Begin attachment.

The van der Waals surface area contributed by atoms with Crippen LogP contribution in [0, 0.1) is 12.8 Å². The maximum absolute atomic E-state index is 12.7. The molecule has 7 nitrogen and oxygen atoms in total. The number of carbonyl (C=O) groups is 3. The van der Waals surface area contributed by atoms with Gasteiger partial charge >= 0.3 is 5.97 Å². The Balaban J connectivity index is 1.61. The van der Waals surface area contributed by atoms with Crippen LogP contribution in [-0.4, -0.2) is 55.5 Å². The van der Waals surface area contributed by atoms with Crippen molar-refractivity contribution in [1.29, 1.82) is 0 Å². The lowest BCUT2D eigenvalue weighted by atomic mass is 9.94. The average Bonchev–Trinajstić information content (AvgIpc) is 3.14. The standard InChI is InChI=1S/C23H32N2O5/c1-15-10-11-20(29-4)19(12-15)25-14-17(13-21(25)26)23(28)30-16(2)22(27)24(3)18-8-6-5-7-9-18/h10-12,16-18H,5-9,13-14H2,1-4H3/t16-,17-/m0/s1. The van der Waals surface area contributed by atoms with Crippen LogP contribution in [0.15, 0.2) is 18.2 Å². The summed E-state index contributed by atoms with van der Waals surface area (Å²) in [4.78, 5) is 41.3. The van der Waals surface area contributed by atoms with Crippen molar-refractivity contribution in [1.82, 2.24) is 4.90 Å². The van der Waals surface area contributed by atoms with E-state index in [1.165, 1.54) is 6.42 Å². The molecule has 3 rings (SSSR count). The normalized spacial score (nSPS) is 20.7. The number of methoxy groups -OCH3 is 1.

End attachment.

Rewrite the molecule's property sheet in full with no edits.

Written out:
The van der Waals surface area contributed by atoms with Crippen LogP contribution in [0, 0.1) is 12.8 Å². The maximum absolute atomic E-state index is 12.7. The molecule has 7 nitrogen and oxygen atoms in total. The number of carbonyl (C=O) groups is 3. The van der Waals surface area contributed by atoms with Gasteiger partial charge >= 0.3 is 5.97 Å². The Balaban J connectivity index is 1.61. The van der Waals surface area contributed by atoms with Crippen LogP contribution in [-0.4, -0.2) is 55.5 Å². The van der Waals surface area contributed by atoms with Crippen molar-refractivity contribution in [1.29, 1.82) is 0 Å². The lowest BCUT2D eigenvalue weighted by atomic mass is 9.94. The average Bonchev–Trinajstić information content (AvgIpc) is 3.14. The standard InChI is InChI=1S/C23H32N2O5/c1-15-10-11-20(29-4)19(12-15)25-14-17(13-21(25)26)23(28)30-16(2)22(27)24(3)18-8-6-5-7-9-18/h10-12,16-18H,5-9,13-14H2,1-4H3/t16-,17-/m0/s1. The van der Waals surface area contributed by atoms with Crippen LogP contribution in [0.15, 0.2) is 18.2 Å². The summed E-state index contributed by atoms with van der Waals surface area (Å²) in [4.78, 5) is 41.3. The van der Waals surface area contributed by atoms with Crippen molar-refractivity contribution in [1.82, 2.24) is 4.90 Å². The van der Waals surface area contributed by atoms with E-state index in [1.165, 1.54) is 6.42 Å². The molecule has 3 rings (SSSR count). The normalized spacial score (nSPS) is 20.7. The number of methoxy groups -OCH3 is 1.